If the State can use a Defendant’s decision to exercise his right to refuse to submit to a breath test against him, that constitutional right is of no value. That is the most basic reason why our courts have traditionally scoffed at the notion of using the decision to exercise a constitutional right against a person: “To punish a person because he has done what the law plainly allows him to do is a due process violation “of the most basic sort.” Bordenkircher v. Hayes, 434 U.S. 357, 363. “For while an individual certainly may be penalized for violating the law, he just as certainly may not be punished for exercising a protected statutory or constitutional right.” United States v. Goodwin, 457 U.S. 368 (102 S. Ct. 2485; 73 L. Ed. 2d 74) (1982). The use of a Defendant’s decision to exercise his right to be free from self-incrimination against him runs afoul of both the U.S. and Georgia Constitution’s Due Process Clause.
Beyond the more general prohibition against using a constitutional right against a Defendant, our case law has consistently held that “[i]t is error for the prosecutor to comment to the jury on the defendant’s exercise of his constitutional right to remain silent.” Marlow v. State, 152 Ga. App. 218, 219, 262 S.E.2d 460, 461–62 (1979) citing Griffin v. California, 380 U.S. 609, 85 S.Ct. 1229, 14 L.Ed.2d 106 and Mitchell v. State, 226 Ga. 450, 455(2), 175 S.E.2d 545 (1970).
The law prohibits improper comment upon the exercise of the right to silence or any other invocation of the right against self-incrimination. What is proscribed are attempts by the state to infer or encourage the jury to infer guilt from that exercise. Thus, the state may not use against an accused the fact that he stood mute or claimed his privilege.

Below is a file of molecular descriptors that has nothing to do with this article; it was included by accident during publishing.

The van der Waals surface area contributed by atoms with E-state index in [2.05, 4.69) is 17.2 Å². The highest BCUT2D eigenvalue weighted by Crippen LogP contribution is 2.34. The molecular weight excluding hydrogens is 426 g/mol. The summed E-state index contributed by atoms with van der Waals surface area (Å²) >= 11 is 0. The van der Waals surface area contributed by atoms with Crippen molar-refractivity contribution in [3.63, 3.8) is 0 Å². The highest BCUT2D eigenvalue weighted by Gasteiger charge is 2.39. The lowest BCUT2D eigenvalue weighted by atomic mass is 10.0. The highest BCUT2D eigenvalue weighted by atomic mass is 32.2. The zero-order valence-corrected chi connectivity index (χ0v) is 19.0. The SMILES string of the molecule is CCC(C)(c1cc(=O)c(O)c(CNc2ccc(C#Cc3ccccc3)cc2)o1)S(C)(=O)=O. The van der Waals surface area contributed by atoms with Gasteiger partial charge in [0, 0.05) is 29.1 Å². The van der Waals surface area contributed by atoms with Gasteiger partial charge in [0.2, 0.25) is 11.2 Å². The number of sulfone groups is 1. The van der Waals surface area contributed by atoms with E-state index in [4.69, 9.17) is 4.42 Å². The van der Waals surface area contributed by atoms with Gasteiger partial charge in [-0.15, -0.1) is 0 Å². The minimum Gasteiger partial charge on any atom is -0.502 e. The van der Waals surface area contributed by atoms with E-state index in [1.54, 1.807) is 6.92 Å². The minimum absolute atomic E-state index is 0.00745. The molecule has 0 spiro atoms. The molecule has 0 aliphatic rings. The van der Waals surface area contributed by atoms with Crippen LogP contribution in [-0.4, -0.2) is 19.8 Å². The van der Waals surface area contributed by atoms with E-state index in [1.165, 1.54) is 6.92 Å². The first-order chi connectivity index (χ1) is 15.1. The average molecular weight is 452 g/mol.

Jacobs v. State, 137 Ga. App. 592, 593, 224 S.E.2d 462, 464 (1976), citing Reid v. State, 129 Ga.App. 660(5), 200 S.E.2d 456. Olevik, supra, establishes that a request for submission to a breath is protected by self-incrimination clause of the Georgia Constitution.
IF YOU HAVE A CONSTITUTIONAL RIGHT TO REFUSE A BREATH TEST, IMPLIED CONSENT IMPROPERLY STATES THAT A REFUSAL TO SUBMIT TO TESTING MAY BE USED AGAINST A DUI SUSPECT.
Accordingly, the implied consent notice provided to the Defendant improperly stated that his refusal to submit a test would be used against him at trial. This is the type of misleading and inaccurate information that would induce a person to submit to state-administered breath test, and therefore, the test results in this case should be excluded from the evidence in the trial of this case.
Wherefore, the Defendant respectfully prays this Honorable Court grants his motion to exclude the results of the state-administered breath test from the trial of this case.